Thyroid UK
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Back to the so****g TSH - AGAIN!

Ok. So, still seeing an endo in Warwickshire who was really nice and supportive - when I wasn't taking more of an active participation, and now I find that this endo is wedded to the TSH tally. Last visit saw me being smilingly warned that my suppressed TSH will no doubt lead to atrial fibrillation and that it's my choice, that I wouldn't really want to go down the blood thinners and ablation route and then followed by a total dismissal of my questions about adrenal fatigue; as long as the synacthen test was fine (was given it 2 years ago by another endo, in passing after my asking him about it, at 2.00pm during a stressful day without any warning) then that was all there was to it - there was total dismissal of the salivary tests - didn't even acknowledge my question.

What is this with the TSH? It has taken me three days to begin to subside from acute and horrible anxiety at the thought of doing myself in because I'm on 2 grains with a suppressed TSH, even though the fT4 and fT3 are well within the 'normal' range, as opposed to optimal.

These endos can't all be talking codswallop, can they? I had the Endocrinology society and NICE trotted out at me as well as the Evidence Based blah blah, and I felt utterly awful when I came out. I felt that this was a doctor who asserted that they are THE DOCTOR and that, unless I am weak and desperate and tearful and beaten (which I was when I was there last time and the endo was sweet and supportive and actually constructive) whatever I say to try and participate in my treatment is treated as insurgence and is put down with cool, smiling efficiency and a couple of citings of studies and lots of words but no actual references.

Are there any endos who will challenge the atrial fibrillation and the TSH conundrum, and who treat symptoms and who don't kill their patients? And who haven't been hounded to death by the GMC?

18 Replies

I'm sorry you've been disappointed by your Endocrinologist's apparent change of heart. They have never had experience in the use of NDT and even Dr Lowe wrote this to the BTA but they refused to answer despite 3 annual reminders.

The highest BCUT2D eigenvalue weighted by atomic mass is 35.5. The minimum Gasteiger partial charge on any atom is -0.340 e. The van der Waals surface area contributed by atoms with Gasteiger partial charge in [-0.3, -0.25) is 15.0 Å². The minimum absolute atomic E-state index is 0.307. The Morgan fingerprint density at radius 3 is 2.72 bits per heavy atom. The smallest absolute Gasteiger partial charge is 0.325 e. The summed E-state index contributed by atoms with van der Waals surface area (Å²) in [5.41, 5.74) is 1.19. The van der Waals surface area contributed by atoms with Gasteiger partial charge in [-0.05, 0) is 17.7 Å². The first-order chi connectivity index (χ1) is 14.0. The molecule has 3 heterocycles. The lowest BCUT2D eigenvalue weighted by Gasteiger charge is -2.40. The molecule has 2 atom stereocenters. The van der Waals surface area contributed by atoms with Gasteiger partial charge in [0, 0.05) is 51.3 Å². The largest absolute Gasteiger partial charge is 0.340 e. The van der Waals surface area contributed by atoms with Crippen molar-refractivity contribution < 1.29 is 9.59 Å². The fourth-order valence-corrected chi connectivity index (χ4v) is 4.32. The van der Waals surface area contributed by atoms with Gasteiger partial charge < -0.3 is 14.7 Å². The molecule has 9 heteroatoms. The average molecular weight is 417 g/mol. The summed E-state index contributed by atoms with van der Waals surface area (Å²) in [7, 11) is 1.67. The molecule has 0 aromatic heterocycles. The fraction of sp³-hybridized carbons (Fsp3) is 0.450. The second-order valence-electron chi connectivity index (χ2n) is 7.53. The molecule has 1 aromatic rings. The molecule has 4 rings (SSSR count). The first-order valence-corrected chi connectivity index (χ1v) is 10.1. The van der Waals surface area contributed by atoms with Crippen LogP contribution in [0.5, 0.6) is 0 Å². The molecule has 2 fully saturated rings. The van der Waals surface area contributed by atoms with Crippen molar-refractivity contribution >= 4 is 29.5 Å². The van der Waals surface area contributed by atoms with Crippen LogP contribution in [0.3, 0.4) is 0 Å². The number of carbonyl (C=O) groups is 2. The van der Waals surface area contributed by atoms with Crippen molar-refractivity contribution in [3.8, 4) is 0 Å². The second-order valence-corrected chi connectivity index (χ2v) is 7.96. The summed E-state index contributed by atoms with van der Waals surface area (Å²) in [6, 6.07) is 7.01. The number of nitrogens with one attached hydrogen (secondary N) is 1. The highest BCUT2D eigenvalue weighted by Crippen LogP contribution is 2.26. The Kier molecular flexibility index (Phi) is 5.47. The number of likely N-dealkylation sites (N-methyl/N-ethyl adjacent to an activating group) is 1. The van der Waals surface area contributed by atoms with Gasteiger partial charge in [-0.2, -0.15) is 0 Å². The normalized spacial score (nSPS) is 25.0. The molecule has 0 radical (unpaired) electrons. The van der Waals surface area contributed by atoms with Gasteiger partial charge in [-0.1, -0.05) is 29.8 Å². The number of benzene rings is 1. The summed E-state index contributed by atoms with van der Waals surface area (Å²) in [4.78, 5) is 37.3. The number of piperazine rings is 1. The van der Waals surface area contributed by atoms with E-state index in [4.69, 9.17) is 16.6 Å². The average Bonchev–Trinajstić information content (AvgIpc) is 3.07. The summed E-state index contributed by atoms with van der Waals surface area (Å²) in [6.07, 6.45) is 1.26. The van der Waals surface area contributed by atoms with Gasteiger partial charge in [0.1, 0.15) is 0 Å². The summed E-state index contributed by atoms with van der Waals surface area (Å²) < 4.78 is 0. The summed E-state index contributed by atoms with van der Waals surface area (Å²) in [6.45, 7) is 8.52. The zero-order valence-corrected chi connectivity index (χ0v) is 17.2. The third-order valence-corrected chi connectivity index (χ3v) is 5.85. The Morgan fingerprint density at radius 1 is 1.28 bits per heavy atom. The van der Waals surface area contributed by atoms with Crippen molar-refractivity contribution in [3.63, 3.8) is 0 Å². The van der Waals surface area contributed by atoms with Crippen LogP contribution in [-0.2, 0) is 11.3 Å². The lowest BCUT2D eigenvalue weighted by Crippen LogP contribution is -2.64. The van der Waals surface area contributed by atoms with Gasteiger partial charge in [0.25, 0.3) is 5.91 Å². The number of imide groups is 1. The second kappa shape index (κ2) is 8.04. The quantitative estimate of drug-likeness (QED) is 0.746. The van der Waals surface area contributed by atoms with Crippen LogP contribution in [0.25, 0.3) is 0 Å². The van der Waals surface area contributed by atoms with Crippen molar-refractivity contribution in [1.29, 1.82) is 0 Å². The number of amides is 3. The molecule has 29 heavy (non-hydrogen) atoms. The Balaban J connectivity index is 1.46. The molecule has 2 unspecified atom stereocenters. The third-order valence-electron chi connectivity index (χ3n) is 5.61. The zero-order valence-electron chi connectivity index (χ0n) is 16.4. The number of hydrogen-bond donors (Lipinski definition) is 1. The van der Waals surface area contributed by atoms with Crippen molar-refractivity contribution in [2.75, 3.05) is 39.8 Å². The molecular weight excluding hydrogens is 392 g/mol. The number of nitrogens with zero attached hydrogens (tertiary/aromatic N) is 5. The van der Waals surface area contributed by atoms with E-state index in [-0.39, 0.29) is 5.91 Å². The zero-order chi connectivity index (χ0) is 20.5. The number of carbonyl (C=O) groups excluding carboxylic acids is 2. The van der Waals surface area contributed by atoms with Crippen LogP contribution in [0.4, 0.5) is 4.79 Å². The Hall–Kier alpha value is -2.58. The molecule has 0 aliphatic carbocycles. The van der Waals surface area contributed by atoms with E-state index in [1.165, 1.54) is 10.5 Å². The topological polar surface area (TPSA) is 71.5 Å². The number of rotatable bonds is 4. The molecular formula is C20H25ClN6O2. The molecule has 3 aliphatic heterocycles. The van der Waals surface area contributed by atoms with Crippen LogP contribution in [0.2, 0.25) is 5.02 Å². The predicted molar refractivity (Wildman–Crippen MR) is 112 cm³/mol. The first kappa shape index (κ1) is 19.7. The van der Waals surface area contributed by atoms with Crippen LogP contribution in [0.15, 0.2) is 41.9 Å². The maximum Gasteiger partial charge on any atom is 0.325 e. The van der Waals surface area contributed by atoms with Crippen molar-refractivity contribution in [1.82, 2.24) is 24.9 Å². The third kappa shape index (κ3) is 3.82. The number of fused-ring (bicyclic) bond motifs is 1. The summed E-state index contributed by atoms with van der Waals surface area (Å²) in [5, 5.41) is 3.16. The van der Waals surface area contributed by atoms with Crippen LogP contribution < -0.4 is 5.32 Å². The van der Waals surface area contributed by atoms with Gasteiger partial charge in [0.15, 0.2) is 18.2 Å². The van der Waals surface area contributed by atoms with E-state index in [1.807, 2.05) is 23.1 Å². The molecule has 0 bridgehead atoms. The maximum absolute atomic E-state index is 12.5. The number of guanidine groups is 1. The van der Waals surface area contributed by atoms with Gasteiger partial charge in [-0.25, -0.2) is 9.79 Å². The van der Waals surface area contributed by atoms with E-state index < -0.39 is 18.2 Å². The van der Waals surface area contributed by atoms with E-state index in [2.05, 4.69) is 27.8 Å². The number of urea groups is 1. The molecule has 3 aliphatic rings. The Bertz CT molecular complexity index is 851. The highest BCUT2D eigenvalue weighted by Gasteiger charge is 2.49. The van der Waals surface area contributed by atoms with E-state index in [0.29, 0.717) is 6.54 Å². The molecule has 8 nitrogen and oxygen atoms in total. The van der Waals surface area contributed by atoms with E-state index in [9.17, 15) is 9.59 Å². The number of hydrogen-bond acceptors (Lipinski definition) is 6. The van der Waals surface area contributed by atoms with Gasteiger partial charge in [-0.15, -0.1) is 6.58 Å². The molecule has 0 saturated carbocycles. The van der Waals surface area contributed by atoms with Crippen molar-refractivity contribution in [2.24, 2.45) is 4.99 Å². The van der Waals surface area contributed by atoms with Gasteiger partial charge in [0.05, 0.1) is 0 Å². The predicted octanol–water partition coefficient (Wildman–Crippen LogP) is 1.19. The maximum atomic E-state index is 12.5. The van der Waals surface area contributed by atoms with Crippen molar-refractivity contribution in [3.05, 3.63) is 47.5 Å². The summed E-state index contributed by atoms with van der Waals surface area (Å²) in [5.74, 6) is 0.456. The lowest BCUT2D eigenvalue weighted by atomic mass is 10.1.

They are afraid of losing their employment due to the BTA's guidelines that only T4 be prescribed.


Thyroid Science

1(1):C1-C21, 2006

Criticism Four 2003 Studies of Thyroid Hormone Replacement Therapies:

Logical Analysis and Ethical Implications

Dr. John C. Lowe

Director of Research: Fibromyalgia Research Foundation


"Replacement" is the most widely used approach to thyroid hormone therapy. Clinical practice guidelines define replacement therapy as: adjustment of a patient’s thyroid hormone dosage so that his or her TSH and thyroid hormone levels remain within current laboratory reference ranges. Overall, the endocrinology specialty endorses T4 replacement as the preferable approach to thyroid hormone therapy.

Four studies published in late 2003 compared the effectiveness of two types of replacement therapy, T4 alone and combined T4 and T3 (T4 /T3 ). In three of the studies, [1][2][3] patients who took part had been suffering from hypothyroid symptoms despite their T4 -replacement therapy. The studies showed that neither form of replacement therapy improved the patients’ symptoms. In the fourth study, researchers gave psychometric tests to hypothyroid infants after they had been on either T4 - or T4 /T3 -replacement therapy for six and then twelve months. Compared to healthy infants, hypothyroid infants on both types of replacement therapy had

impaired psychomotor function.

In reporting this specific result of the studies—that neither type of replacement therapy effectively relieved patients’ symptoms or abnormal neuropsychological test results—three groups of people have misrepresented, perhaps inadvertently, the outcome: the endocrinology researchers who conducted the studies, the endo-

crinologists who commented on them, and the journalists who reported them. Rather than reporting the specific study result, these groups reported a false general conclusion: that no approach to T4 /T3 therapy (replacement was the

the only one they tested) was more effective than T4 alone. This false general conclusion violates a rule of quality scientific reporting—that we precisely formulate our statements to accurately convey conclusions that we can validly deduce from the studies we report.

Oddly, based on the negative outcome of these studies, some endocrinologists advise that T4 -replacement should remain the treatment of choice for hypothyroid patients.

Their advice, however, disregards two humanitarian imperatives:

(1) The endocrinology specialty must officially and publicly concede that many patients continue to suffer from hypothyroid symptoms despite their use of replacement therapies. This is especially important in view of other studies. The other studies suggest that for many patients, T 4-replacement therapy increases the incidence of potentially fatal diseases and boosts chronic drug use to control the patients’ hypothyroid symptoms and those of the other diseases.

(2) These patients must have access to alternate thyroid hormone therapies, especially TSH-suppressivetherapies, that are safe and effective for them.

These imperatives require that the endocrinology specialty now impartially consider approaches to thyroid hormone therapy other than replacement.